In just a few more days, voters in Arizona will decide whether
to make a temporary sales tax permanent. One economist warns it
could cost Arizona 15,000 new jobs.
Proposition 204 would lock in Arizona's current sales tax rate
of 6.6 percent. It was approved by voters in 2010 to help the state
deal with the recession and balance its budget until 2013, when it
is due to expire.
Stephen Slivinski, senior economist with the Arizona-based Goldwater Institute, says anything that was
delayed by entrepreneurs, business owners and or consumers until
after the tax expired now may never happen.
"So there is all this foregone opportunity, foregone
consumption, forgone investment -- that's where the 15,000 jobs
come in, what I call 15,000 potential new jobs," he declares. "It
doesn't mean the economy won't grow, although I think it would
grow faster [without the tax increase]."
Meanwhile, Slivinski has other concerns about Prop. 204.
"What it would do is throw a lot of money at the local school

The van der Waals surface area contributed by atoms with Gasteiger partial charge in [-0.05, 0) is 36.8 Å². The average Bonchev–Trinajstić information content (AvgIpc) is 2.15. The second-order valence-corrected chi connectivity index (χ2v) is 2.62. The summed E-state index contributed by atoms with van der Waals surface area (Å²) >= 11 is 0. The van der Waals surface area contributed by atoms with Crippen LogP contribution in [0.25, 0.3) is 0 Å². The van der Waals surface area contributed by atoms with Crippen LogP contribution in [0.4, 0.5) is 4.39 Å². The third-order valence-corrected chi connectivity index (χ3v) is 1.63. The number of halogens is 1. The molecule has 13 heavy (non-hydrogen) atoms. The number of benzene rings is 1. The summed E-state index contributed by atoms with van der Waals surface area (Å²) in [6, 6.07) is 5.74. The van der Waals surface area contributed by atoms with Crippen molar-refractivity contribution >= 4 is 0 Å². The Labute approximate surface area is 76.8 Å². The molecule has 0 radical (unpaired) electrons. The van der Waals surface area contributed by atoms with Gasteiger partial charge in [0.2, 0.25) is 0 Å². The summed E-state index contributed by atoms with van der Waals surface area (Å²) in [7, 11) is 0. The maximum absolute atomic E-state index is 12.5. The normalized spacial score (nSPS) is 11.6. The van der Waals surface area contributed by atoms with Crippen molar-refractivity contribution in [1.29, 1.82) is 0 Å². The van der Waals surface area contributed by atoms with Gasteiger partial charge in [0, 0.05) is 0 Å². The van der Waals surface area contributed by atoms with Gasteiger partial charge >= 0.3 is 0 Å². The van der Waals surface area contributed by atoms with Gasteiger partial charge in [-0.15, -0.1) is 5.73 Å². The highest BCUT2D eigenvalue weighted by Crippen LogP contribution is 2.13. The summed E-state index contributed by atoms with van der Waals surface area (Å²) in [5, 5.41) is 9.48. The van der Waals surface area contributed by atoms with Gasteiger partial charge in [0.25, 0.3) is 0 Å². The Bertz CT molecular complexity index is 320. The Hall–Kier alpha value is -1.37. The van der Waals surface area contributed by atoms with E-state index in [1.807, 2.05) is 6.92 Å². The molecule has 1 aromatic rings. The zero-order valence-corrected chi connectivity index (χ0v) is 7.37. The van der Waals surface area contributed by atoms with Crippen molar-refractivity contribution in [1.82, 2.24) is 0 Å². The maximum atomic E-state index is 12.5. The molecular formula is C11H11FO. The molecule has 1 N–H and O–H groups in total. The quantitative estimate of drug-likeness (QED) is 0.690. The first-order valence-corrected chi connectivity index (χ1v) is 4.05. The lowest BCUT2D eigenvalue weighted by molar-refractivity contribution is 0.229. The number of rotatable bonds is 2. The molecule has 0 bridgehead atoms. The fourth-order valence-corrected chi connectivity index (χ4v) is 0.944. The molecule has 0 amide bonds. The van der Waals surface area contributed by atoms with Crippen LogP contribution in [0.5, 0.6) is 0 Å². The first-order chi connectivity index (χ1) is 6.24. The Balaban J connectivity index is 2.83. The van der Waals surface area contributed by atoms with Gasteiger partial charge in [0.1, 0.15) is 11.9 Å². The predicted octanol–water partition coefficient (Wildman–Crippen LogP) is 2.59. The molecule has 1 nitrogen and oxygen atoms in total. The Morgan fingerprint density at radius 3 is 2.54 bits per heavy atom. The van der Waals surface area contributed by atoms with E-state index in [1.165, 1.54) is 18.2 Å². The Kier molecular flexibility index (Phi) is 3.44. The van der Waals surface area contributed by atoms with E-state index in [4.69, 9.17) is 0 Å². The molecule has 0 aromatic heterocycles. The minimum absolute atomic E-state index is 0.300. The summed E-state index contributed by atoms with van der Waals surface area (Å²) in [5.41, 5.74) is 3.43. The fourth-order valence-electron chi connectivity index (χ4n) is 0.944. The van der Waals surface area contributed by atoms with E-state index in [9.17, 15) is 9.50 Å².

districts, basically giving them a blank check," he tells
OneNewsNow. "It's not going to necessarily go to teachers per se,
although they say it's going to. It's basically going to go
into the education bureaucracy, and about $100 million of this $1
billion that they expect to generate from this extension of the
sales-tax increase will actually go to building contractors in the form of government
According to the Arizona Republic, some of the political
heavyweights who were on board with the temporary tax in 2010 have
jumped off this year's bandwagon, including Governor Jan Brewer and
many of the state's chambers of commerce. Business executives,
education groups and the Professional Fire Fighters of Arizona are
among those backing the extension.